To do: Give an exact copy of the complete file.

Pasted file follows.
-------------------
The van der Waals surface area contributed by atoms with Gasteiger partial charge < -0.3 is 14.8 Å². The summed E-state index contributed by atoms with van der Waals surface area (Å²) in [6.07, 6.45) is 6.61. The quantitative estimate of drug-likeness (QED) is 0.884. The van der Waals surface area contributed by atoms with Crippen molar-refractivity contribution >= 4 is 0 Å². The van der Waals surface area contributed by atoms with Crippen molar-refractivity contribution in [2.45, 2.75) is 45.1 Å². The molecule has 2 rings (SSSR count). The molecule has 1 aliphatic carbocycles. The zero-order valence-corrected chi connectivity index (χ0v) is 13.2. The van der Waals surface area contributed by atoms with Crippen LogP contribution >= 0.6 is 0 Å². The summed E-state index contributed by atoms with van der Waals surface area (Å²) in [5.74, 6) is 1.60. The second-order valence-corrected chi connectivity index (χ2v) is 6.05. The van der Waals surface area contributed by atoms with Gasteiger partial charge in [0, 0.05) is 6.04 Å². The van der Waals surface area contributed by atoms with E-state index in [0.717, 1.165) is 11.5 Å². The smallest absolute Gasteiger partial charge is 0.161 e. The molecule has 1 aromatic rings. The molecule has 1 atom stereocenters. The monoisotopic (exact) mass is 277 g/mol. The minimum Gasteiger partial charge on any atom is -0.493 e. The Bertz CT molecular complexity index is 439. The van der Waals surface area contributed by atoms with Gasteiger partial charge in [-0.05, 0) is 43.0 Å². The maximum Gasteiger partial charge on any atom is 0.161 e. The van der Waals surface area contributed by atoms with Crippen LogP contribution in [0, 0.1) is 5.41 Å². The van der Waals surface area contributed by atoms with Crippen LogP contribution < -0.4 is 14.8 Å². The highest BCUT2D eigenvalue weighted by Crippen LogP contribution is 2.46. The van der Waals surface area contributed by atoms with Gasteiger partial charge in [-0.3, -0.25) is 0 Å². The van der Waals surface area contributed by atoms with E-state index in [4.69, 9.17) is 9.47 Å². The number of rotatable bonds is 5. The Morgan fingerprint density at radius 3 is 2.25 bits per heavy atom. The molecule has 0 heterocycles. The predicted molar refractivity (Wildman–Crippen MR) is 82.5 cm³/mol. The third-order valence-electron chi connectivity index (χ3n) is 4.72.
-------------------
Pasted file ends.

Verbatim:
The van der Waals surface area contributed by atoms with Gasteiger partial charge < -0.3 is 14.8 Å². The summed E-state index contributed by atoms with van der Waals surface area (Å²) in [6.07, 6.45) is 6.61. The quantitative estimate of drug-likeness (QED) is 0.884. The van der Waals surface area contributed by atoms with Crippen molar-refractivity contribution >= 4 is 0 Å². The van der Waals surface area contributed by atoms with Crippen molar-refractivity contribution in [2.45, 2.75) is 45.1 Å². The molecule has 2 rings (SSSR count). The molecule has 1 aliphatic carbocycles. The zero-order valence-corrected chi connectivity index (χ0v) is 13.2. The van der Waals surface area contributed by atoms with Crippen LogP contribution >= 0.6 is 0 Å². The summed E-state index contributed by atoms with van der Waals surface area (Å²) in [5.74, 6) is 1.60. The second-order valence-corrected chi connectivity index (χ2v) is 6.05. The van der Waals surface area contributed by atoms with Gasteiger partial charge in [0, 0.05) is 6.04 Å². The van der Waals surface area contributed by atoms with E-state index in [0.717, 1.165) is 11.5 Å². The smallest absolute Gasteiger partial charge is 0.161 e. The molecule has 1 aromatic rings. The molecule has 1 atom stereocenters. The monoisotopic (exact) mass is 277 g/mol. The minimum Gasteiger partial charge on any atom is -0.493 e. The Bertz CT molecular complexity index is 439. The van der Waals surface area contributed by atoms with Gasteiger partial charge in [-0.05, 0) is 43.0 Å². The maximum Gasteiger partial charge on any atom is 0.161 e. The van der Waals surface area contributed by atoms with Crippen LogP contribution in [0, 0.1) is 5.41 Å². The van der Waals surface area contributed by atoms with Crippen LogP contribution < -0.4 is 14.8 Å². The highest BCUT2D eigenvalue weighted by Crippen LogP contribution is 2.46. The van der Waals surface area contributed by atoms with Gasteiger partial charge in [-0.3, -0.25) is 0 Å². The van der Waals surface area contributed by atoms with E-state index in [4.69, 9.17) is 9.47 Å². The number of rotatable bonds is 5. The Morgan fingerprint density at radius 3 is 2.25 bits per heavy atom. The molecule has 0 heterocycles. The predicted molar refractivity (Wildman–Crippen MR) is 82.5 cm³/mol. The third-order valence-electron chi connectivity index (χ3n) is 4.72.